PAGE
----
A Cetacean Summer

30 December 2018 | Posted in Sarah Ward , Marine
A Cetacean Summer
Bottlenosed dolphins © Caroline Weir

By Sarah Ward

Living Seas Officer

Whilst we’re now wrapping up warm and cosying up for the winter months much of our marine wildlife is doing a similar thing. Many marine species flourish over the summer months but will die back or retreat to deeper waters over winter.

It’s always exciting to see a cetacean (whales, dolphins and porpoises), and they are around year-round, but this summer seems to have been a bit of a ‘bumper’ year for sightings! The summer tends to be a busier time for these animals: the visibility is better, people are spending more time at the coast and at sea, and most importantly there’s an increase in ‘bait fish’ which they follow into the shallower waters. Most commonly spotted here in Sussex are bottlenose dolphins, common dolphins and harbour porpoises. This summer saw the launch of the Brighton Dolphin Project, hosted by the World Cetacean Alliance, who are on a mission to teach residents and visitors of the Brighton area all about the amazing marine mammals which live in the sea just off our coast. They have also been collecting sightings information and have been really pleased that there has been a good number of sightings this year. So far this year, there have been 10 bottlenose dolphin sightings, three common dolphin sightings, one harbour porpoise sighting, and four sightings of unidentified cetacean species.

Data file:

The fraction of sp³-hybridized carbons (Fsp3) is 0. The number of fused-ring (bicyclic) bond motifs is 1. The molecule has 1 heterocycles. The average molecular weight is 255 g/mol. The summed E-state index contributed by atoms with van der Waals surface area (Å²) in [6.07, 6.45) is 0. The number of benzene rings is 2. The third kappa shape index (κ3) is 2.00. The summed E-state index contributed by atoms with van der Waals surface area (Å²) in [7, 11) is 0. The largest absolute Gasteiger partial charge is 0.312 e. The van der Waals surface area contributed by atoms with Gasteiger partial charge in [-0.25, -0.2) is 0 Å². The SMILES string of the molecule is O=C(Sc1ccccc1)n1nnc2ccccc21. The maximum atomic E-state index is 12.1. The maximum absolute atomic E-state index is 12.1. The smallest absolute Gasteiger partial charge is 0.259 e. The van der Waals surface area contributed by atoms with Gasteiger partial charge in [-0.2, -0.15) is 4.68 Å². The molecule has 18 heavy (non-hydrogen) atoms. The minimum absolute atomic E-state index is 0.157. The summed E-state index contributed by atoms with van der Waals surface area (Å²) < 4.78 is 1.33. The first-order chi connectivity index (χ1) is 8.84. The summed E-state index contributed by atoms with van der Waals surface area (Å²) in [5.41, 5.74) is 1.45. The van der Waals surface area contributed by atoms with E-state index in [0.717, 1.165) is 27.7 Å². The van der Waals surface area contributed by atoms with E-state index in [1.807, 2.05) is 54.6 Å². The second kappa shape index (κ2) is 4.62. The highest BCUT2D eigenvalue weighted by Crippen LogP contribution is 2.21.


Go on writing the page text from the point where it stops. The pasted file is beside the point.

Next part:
Bottlenose dolphins in particular tend to be sighted in groups, with one of the aforementioned sightings being estimated as a pod of 20-40 individuals. This species tend to be active and curious; they are often seen riding in the wake around boats and are capable of some remarkable acrobatics!

If you’re lucky enough to see any cetaceans, don’t forget to report your sightings! The Brighton Dolphin Project are keen to receive local sightings information and you can also tell us what you’ve seen. You can also find a list of organisations to get in touch with should you ever come across a stranding on The Wildlife Trusts’ website

Comments

  • Richard de Souza:

    25 Jun 2019 19:01:00

    Saw at least 2 cetaceans , distantly , this lunchtime while kayaking around Seaford head to look at the kittiwake colony , heading west but too far way to distinguish species .
    Flat sea ( didn’t seem it in my river kayak) and wind 2-3 from Southwest good visibility.
    Best wishes
    Yes I am a member. Finding the “ seek” app helpful for plant id

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